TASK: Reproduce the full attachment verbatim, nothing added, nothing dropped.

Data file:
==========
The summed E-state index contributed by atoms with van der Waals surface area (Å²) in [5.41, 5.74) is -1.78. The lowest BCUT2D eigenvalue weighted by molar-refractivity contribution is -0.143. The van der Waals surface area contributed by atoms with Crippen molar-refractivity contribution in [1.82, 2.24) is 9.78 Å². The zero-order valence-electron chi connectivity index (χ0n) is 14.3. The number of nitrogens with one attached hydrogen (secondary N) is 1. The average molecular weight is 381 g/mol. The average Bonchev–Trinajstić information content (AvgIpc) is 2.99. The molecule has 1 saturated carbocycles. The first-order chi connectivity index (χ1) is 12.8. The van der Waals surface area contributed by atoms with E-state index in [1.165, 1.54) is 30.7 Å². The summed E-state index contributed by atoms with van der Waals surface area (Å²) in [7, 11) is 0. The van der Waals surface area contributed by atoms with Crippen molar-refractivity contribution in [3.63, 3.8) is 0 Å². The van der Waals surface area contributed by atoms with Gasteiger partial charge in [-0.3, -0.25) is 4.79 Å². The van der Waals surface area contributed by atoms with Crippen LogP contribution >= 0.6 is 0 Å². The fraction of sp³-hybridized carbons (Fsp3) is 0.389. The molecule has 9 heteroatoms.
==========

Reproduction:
The summed E-state index contributed by atoms with van der Waals surface area (Å²) in [5.41, 5.74) is -1.78. The lowest BCUT2D eigenvalue weighted by molar-refractivity contribution is -0.143. The van der Waals surface area contributed by atoms with Crippen molar-refractivity contribution in [1.82, 2.24) is 9.78 Å². The zero-order valence-electron chi connectivity index (χ0n) is 14.3. The number of nitrogens with one attached hydrogen (secondary N) is 1. The average molecular weight is 381 g/mol. The average Bonchev–Trinajstić information content (AvgIpc) is 2.99. The molecule has 1 saturated carbocycles. The first-order chi connectivity index (χ1) is 12.8. The van der Waals surface area contributed by atoms with E-state index in [1.165, 1.54) is 30.7 Å². The summed E-state index contributed by atoms with van der Waals surface area (Å²) in [7, 11) is 0. The van der Waals surface area contributed by atoms with Crippen molar-refractivity contribution in [3.63, 3.8) is 0 Å². The van der Waals surface area contributed by atoms with Gasteiger partial charge in [-0.3, -0.25) is 4.79 Å². The van der Waals surface area contributed by atoms with Crippen LogP contribution >= 0.6 is 0 Å². The fraction of sp³-hybridized carbons (Fsp3) is 0.389. The molecule has 9 heteroatoms.